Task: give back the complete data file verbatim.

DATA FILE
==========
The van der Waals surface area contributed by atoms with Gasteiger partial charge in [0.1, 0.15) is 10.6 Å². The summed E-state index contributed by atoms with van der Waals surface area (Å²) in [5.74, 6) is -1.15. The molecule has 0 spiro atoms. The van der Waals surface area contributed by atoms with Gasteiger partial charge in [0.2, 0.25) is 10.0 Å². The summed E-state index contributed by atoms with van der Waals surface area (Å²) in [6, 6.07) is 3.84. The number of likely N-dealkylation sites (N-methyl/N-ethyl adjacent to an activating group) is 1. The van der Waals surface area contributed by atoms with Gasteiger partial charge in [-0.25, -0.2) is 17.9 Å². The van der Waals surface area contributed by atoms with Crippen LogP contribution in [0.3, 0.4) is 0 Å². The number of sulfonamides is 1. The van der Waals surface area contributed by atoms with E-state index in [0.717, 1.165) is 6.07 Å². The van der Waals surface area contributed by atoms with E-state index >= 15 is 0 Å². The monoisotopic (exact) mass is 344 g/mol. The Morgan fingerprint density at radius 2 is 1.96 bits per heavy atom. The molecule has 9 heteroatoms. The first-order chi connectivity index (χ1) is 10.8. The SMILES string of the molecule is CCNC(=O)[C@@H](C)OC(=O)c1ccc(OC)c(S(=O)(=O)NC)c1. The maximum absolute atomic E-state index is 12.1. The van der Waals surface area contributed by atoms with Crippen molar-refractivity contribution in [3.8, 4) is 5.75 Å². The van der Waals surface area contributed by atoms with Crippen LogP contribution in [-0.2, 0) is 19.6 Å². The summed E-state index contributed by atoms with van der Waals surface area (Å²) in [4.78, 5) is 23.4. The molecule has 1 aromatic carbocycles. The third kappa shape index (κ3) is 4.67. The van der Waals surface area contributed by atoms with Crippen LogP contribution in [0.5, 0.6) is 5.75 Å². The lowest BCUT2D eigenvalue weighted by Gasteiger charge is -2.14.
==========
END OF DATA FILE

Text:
The van der Waals surface area contributed by atoms with Gasteiger partial charge in [0.1, 0.15) is 10.6 Å². The summed E-state index contributed by atoms with van der Waals surface area (Å²) in [5.74, 6) is -1.15. The molecule has 0 spiro atoms. The van der Waals surface area contributed by atoms with Gasteiger partial charge in [0.2, 0.25) is 10.0 Å². The summed E-state index contributed by atoms with van der Waals surface area (Å²) in [6, 6.07) is 3.84. The number of likely N-dealkylation sites (N-methyl/N-ethyl adjacent to an activating group) is 1. The van der Waals surface area contributed by atoms with Gasteiger partial charge in [-0.25, -0.2) is 17.9 Å². The van der Waals surface area contributed by atoms with Crippen LogP contribution in [0.3, 0.4) is 0 Å². The number of sulfonamides is 1. The van der Waals surface area contributed by atoms with E-state index in [0.717, 1.165) is 6.07 Å². The van der Waals surface area contributed by atoms with E-state index >= 15 is 0 Å². The monoisotopic (exact) mass is 344 g/mol. The Morgan fingerprint density at radius 2 is 1.96 bits per heavy atom. The molecule has 9 heteroatoms. The first-order chi connectivity index (χ1) is 10.8. The SMILES string of the molecule is CCNC(=O)[C@@H](C)OC(=O)c1ccc(OC)c(S(=O)(=O)NC)c1. The maximum absolute atomic E-state index is 12.1. The van der Waals surface area contributed by atoms with Crippen molar-refractivity contribution in [3.8, 4) is 5.75 Å². The van der Waals surface area contributed by atoms with Crippen LogP contribution in [-0.2, 0) is 19.6 Å². The summed E-state index contributed by atoms with van der Waals surface area (Å²) in [4.78, 5) is 23.4. The molecule has 1 aromatic carbocycles. The third kappa shape index (κ3) is 4.67. The van der Waals surface area contributed by atoms with Crippen LogP contribution in [0.5, 0.6) is 5.75 Å². The lowest BCUT2D eigenvalue weighted by Gasteiger charge is -2.14.